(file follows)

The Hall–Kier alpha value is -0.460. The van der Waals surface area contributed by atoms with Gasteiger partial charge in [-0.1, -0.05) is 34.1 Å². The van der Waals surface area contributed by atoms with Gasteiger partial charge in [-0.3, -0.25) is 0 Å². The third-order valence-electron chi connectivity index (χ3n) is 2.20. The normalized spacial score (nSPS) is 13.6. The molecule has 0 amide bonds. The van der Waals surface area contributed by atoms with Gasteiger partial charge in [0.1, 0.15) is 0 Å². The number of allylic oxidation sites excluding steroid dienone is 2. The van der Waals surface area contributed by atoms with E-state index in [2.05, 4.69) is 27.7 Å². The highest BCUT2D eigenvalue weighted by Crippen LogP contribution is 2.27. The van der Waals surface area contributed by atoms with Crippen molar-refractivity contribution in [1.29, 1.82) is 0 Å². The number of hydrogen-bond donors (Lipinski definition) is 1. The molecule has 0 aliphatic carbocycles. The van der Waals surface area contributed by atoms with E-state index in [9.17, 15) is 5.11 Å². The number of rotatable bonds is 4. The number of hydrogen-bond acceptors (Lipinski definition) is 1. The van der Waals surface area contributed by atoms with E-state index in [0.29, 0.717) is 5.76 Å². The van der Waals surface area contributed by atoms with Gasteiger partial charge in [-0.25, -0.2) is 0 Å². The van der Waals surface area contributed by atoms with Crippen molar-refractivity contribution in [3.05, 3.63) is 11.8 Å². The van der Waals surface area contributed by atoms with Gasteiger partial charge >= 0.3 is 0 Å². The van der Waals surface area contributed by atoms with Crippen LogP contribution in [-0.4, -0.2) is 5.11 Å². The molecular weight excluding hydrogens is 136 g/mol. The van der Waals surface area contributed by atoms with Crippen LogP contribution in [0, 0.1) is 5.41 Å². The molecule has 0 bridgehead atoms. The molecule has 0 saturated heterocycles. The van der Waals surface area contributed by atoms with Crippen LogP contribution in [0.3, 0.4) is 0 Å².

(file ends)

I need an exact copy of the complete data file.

The Hall–Kier alpha value is -0.460. The van der Waals surface area contributed by atoms with Gasteiger partial charge in [-0.1, -0.05) is 34.1 Å². The van der Waals surface area contributed by atoms with Gasteiger partial charge in [-0.3, -0.25) is 0 Å². The third-order valence-electron chi connectivity index (χ3n) is 2.20. The normalized spacial score (nSPS) is 13.6. The molecule has 0 amide bonds. The van der Waals surface area contributed by atoms with Gasteiger partial charge in [0.1, 0.15) is 0 Å². The number of allylic oxidation sites excluding steroid dienone is 2. The van der Waals surface area contributed by atoms with E-state index in [2.05, 4.69) is 27.7 Å². The highest BCUT2D eigenvalue weighted by Crippen LogP contribution is 2.27. The van der Waals surface area contributed by atoms with Crippen molar-refractivity contribution in [1.29, 1.82) is 0 Å². The number of hydrogen-bond donors (Lipinski definition) is 1. The molecule has 0 aliphatic carbocycles. The van der Waals surface area contributed by atoms with E-state index in [9.17, 15) is 5.11 Å². The number of rotatable bonds is 4. The number of hydrogen-bond acceptors (Lipinski definition) is 1. The van der Waals surface area contributed by atoms with E-state index in [0.29, 0.717) is 5.76 Å². The van der Waals surface area contributed by atoms with Gasteiger partial charge in [-0.25, -0.2) is 0 Å². The van der Waals surface area contributed by atoms with Crippen molar-refractivity contribution in [3.05, 3.63) is 11.8 Å². The van der Waals surface area contributed by atoms with Gasteiger partial charge >= 0.3 is 0 Å². The van der Waals surface area contributed by atoms with Crippen LogP contribution in [-0.4, -0.2) is 5.11 Å². The molecular weight excluding hydrogens is 136 g/mol. The van der Waals surface area contributed by atoms with Crippen LogP contribution in [0, 0.1) is 5.41 Å². The molecule has 0 bridgehead atoms. The molecule has 0 saturated heterocycles. The van der Waals surface area contributed by atoms with Crippen LogP contribution in [0.3, 0.4) is 0 Å².